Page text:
A review of Civic Ecology, Adaptation and Transformation from the Ground Up, by Marianne E. Krasny and Keith G. Tidball. 2015. ISBN: 9780262028653. MIT Press, Cambridge, MA. 328 pages. Buy the book.
Krasny and Tidball’s Civic Ecology is a book that promises something different—and then actually delivers. The book sets out a clear mandate to demonstrate the notion of “civic ecology” and, to this end, presents an array of case studies showcasing people and their practices towards “transforming broken places” through their engagement with community and nature.
At the outset, the authors present their “two pillars”, drawing on the work of two historic figures pertinent to American history. They look to Alexis de Tocqueville, who wrote about civic engagement in his travels across America in the 1830s, for their notion of “civic”, and to Aldo Leopold, one of America’s earliest ecologists, for a definition of “ecology”. They make no apologies for their singular selections and come up with clear and interesting definitions and principles that in turn can be readily applied to the case studies in the book.
Ten principles are set out to guide the reader; while none of these is in-and-of itself spectacular, I have yet to see these values presented together in this manner, in a way that is clear and uncluttered by more traditionally academic writing. What follows is a rich collection of stories from “stewards” and reflection pieces ordered to illustrate each of the 10 civic ecology principles. Through this arrangement, the varied (both geographically and in character) content speaks to the emergence of civic ecology in broken places, the exceptional nature of stewards in their pursuit of civic ecology, and how civic ecology builds community, draws on socio-ecological memory, produces ecosystem services, fosters well-being, and provides opportunities for learning.
The authors demonstrate the role of systems in civic ecology, including notions of scale, partnerships, and cycles of chaos and renewal. In concluding, the authors bring the text back to what is possibly a more comfortable and conforming space in positioning civic ecology within the realm of policy makers. The content is well written and the voices of the stewards are evident, making the work feel fresh and relevant. I was, of course, delighted to see the inclusion of cases from both the Global South and Global North. For a glimpse of just a few—we meet Helga Garduhn and Marian Przybilla from Germany, who share their story of seeking a united environmental community following the fall of the Berlin Wall; Mandla Mentoor, who grew up in a township in South Africa and seeks to draw communities together through engagement with art and nature; and Nam-Sun Park from South Korea, who carries out restoration projects under the banner of United Nations’ action plan on sustainable development, Agenda 21.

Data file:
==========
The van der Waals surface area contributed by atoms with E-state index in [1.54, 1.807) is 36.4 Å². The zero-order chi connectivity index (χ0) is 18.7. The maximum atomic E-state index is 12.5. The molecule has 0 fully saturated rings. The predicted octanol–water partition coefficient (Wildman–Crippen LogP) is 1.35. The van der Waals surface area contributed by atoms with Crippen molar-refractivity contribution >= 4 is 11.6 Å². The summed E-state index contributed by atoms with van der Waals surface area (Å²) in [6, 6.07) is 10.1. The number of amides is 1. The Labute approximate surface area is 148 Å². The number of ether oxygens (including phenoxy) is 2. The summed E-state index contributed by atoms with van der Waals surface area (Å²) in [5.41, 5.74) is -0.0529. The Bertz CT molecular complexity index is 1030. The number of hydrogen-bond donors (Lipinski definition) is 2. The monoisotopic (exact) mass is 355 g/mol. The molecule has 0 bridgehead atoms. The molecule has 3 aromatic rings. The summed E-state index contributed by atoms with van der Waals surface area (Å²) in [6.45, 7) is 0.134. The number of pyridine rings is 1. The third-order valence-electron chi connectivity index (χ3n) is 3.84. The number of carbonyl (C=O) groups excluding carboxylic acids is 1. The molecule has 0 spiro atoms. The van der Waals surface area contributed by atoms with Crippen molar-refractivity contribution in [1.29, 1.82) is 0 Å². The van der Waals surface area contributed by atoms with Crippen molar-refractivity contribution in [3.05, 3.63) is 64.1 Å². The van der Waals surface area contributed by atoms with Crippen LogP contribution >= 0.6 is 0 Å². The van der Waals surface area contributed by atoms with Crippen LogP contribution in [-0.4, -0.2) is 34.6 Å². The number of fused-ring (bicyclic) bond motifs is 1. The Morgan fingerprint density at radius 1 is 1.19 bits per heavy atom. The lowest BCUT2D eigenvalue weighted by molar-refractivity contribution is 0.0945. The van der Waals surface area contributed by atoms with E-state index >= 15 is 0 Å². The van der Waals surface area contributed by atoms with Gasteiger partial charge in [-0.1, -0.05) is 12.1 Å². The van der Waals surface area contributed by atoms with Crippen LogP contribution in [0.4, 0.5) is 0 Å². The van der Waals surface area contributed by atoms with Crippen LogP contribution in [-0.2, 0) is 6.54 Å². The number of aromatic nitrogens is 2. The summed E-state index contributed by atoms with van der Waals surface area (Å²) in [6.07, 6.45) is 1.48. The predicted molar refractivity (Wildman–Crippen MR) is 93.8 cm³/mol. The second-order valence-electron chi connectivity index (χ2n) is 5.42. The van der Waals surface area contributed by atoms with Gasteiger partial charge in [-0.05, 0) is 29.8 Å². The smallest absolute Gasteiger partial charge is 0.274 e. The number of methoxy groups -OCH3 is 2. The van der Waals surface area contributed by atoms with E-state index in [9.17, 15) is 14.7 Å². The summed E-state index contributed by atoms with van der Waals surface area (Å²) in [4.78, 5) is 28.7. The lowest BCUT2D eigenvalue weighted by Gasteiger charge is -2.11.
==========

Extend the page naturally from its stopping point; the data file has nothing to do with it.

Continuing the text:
The book is peppered with the active voices of these civic ecology stewards, and their stories are nothing short of inspirational. These stories are carefully woven together with chapters that reflect on the emerging narratives in relation to the authors’ guiding principles. In all respects, the book manages a balance between its clear direction, as set out in the guiding principles, and a clear purpose emphasized by the more understated narrative and reflection. The reader is never left feeling cramped or stifled.
As someone who teaches urban ecology, I think this is a most refreshing addition to the otherwise predictable, traditional academic texts in this field. The combination of diverse case studies with normative directives provides excellent material for postgraduate teaching, where students can be both exposed to a diversity of experiences and provoked to consider their own civic duty, and—more broadly—what constitutes civic duty. I thoroughly look forward to introducing the book to my class this year and imagine I will draw on it for teaching and personal inspiration for years to come.
For more thoughts about this book at The Nature of Cities, click here.